After Elizabeth Mitchell left the TV series Lost, a week later she received the script for V, which is returning January 4 for its second season.
“I was really excited (V has) a female protagonist and a female antagonist,” explained Mitchell, who reprises her role as FBI Agent Erica Evans, opposite Morena Baccarin (Serenity), who reprises her role as the villainous Anna.
Mitchell continued, “Even though it was an ensemble, the fact that it was being sold that way or even listed that way was fun for me. I never really had the chance to play a mother before. I did in Frequency (opposite Dennis Quaid) play a young mother (to Jim Caveziel’s character, but this is prior the birth of Mitchell’s soon in 2005), but there are so many complications with having a child and so many ways it changes you as a person, as a woman. It’s just changed my life and the way I view things. To play a warrior who is also a mother was fascinating to me. I’d like to see what would happen. It’s not clean anymore; you don’t have someone who can go in and just kind of do things, yet you have a ferocity you wouldn’t have before. That was fun for me.”
V is a re-imagining of the 1980s sci-fi property of the same name that starred Marc Singer (The Beastmaster), Faye Grant (Internal Affairs), and Michael Ironside (Total Recall). Created, written, produced, and directed by Kenneth Johnson (who adapted The Incredible Hulk for the small screen from 1977-82), V debuted in 1983 as a mini-series, then there was the 1984 sequel mini-series V: The Final Battle, followed by the weekly TV series from 1984-85.
The plot of V centered around a race of allegedly peaceful aliens dubbed the Visitors who led by Diana (Jane Badler, who is slated to appear this season in the re-imagined series). The Visitors’ ulterior motive was to eradicate the human race. The series was allegorical to the Nazis, where the Visitors started a fascist movement in the United States, essentially turning it into a police state.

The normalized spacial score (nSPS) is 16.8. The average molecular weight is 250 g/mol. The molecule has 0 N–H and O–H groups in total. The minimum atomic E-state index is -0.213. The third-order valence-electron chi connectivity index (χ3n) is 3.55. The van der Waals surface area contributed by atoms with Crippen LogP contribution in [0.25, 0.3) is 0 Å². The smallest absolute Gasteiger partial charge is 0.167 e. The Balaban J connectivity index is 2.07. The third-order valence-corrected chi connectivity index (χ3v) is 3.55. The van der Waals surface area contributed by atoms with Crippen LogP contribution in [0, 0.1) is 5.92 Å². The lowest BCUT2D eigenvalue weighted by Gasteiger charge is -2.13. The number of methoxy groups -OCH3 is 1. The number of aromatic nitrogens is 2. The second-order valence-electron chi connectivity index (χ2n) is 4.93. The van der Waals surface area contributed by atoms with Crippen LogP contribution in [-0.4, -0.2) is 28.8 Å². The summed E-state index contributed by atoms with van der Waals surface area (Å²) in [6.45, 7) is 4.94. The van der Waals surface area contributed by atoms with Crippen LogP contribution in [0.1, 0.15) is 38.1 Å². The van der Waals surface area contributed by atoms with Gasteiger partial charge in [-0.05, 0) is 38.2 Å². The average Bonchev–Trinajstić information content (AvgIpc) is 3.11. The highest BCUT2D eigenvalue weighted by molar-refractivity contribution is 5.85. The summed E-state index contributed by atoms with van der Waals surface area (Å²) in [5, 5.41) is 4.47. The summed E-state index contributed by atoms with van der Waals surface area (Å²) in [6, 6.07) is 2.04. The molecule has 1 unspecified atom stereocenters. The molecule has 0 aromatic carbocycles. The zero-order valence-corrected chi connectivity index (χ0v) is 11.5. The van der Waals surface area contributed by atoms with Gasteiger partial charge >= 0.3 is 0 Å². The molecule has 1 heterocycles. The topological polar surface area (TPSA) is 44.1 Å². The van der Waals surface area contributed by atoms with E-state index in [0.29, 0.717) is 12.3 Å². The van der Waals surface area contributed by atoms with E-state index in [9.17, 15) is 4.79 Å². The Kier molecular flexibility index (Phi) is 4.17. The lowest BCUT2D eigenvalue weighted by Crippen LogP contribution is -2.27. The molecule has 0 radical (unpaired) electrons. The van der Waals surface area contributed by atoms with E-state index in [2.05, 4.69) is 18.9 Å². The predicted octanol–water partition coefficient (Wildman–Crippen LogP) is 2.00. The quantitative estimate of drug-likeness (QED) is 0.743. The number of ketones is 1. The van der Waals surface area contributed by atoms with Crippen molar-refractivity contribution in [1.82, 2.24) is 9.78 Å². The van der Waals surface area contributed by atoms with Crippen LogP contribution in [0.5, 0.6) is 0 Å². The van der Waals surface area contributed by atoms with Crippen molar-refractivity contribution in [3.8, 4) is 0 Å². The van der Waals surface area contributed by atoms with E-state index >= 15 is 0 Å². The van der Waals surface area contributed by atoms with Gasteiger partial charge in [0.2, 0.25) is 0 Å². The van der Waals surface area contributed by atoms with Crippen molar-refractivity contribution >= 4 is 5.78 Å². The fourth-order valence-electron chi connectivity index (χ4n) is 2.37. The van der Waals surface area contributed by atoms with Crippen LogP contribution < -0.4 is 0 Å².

However, they were thwarted by the human freedom fighters in the Resistance and a group of Visitor insurrectionists called the Fifth Column, both under the leadership of Singer’s Mike Donovan.
In the re-imagined V, which debuted on ABC in late 2009 (then was yanked for a 4-month hiatus before it was confirmed on May 13, 2010 that it would be picked up for a second season), the intentions of the aliens are the same as they were in the original V, but instead of the Nazi allegory, there is post-9/11 allegory. Sleeper cells of Visitors have been living in secret amongst humanity for years before Anna and the rest of her race made their official and ostentatious introduction as 29 space ships simultaneously appear above Earth’s major cities.
This season, which has only 10 episodes, producers have promised more action. Charles Mesure, who had a recurring role as Kyle Hobbes last season, is now a regular. There are two new faces: Oded Fehr (The Mummy) plays an ex-Mossad agent, and Jay Karnes (TV’s The Shield) plays Erica’s new partner.
For fans of the original, Singer and Badler will be appearing in recurring roles. Singer plays Lars Tremont, a member of a top secret organization of high-ranking military and government leaders who are preparing for a Visitor attack.
Badler plays Diana (a different incarnation of her character from the original version), the mother of Anna, who is being held prisoner on the mothership and placed in a section that is made to resemble the Visitors’ homeworld. She gets out and is none too happy with her daughter. At the same time, Anna matches wits and crosses swords with Erica, the leader of the Resistance.